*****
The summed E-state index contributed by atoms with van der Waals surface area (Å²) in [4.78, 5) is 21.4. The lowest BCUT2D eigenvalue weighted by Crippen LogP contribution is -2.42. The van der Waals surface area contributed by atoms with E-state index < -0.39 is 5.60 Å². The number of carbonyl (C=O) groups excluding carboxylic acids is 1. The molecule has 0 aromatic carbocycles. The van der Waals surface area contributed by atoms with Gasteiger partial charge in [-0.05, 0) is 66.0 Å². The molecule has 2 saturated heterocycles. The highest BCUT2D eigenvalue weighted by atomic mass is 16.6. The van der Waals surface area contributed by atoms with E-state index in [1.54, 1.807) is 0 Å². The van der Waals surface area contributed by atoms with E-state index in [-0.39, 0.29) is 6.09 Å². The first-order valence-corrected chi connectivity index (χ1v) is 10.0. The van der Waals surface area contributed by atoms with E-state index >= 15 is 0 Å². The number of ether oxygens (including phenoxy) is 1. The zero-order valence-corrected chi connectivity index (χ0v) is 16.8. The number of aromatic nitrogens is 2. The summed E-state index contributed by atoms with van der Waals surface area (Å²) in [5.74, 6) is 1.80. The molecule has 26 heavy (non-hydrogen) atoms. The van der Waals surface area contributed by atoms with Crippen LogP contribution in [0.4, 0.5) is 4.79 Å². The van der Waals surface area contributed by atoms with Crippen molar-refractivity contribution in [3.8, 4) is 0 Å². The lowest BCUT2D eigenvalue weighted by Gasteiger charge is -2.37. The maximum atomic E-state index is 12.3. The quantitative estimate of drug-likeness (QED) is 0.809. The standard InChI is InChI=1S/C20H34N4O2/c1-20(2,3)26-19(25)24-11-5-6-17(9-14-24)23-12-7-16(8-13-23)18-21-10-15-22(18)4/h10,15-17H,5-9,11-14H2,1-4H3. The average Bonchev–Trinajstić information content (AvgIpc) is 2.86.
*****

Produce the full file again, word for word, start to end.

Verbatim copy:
The summed E-state index contributed by atoms with van der Waals surface area (Å²) in [4.78, 5) is 21.4. The lowest BCUT2D eigenvalue weighted by Crippen LogP contribution is -2.42. The van der Waals surface area contributed by atoms with E-state index < -0.39 is 5.60 Å². The number of carbonyl (C=O) groups excluding carboxylic acids is 1. The molecule has 0 aromatic carbocycles. The van der Waals surface area contributed by atoms with Gasteiger partial charge in [-0.05, 0) is 66.0 Å². The molecule has 2 saturated heterocycles. The highest BCUT2D eigenvalue weighted by atomic mass is 16.6. The van der Waals surface area contributed by atoms with E-state index in [1.54, 1.807) is 0 Å². The van der Waals surface area contributed by atoms with E-state index in [-0.39, 0.29) is 6.09 Å². The first-order valence-corrected chi connectivity index (χ1v) is 10.0. The van der Waals surface area contributed by atoms with E-state index >= 15 is 0 Å². The number of ether oxygens (including phenoxy) is 1. The zero-order valence-corrected chi connectivity index (χ0v) is 16.8. The number of aromatic nitrogens is 2. The summed E-state index contributed by atoms with van der Waals surface area (Å²) in [5.74, 6) is 1.80. The molecule has 26 heavy (non-hydrogen) atoms. The van der Waals surface area contributed by atoms with Crippen LogP contribution in [0.4, 0.5) is 4.79 Å². The van der Waals surface area contributed by atoms with Crippen molar-refractivity contribution in [3.8, 4) is 0 Å². The lowest BCUT2D eigenvalue weighted by Gasteiger charge is -2.37. The maximum atomic E-state index is 12.3. The quantitative estimate of drug-likeness (QED) is 0.809. The standard InChI is InChI=1S/C20H34N4O2/c1-20(2,3)26-19(25)24-11-5-6-17(9-14-24)23-12-7-16(8-13-23)18-21-10-15-22(18)4/h10,15-17H,5-9,11-14H2,1-4H3. The average Bonchev–Trinajstić information content (AvgIpc) is 2.86.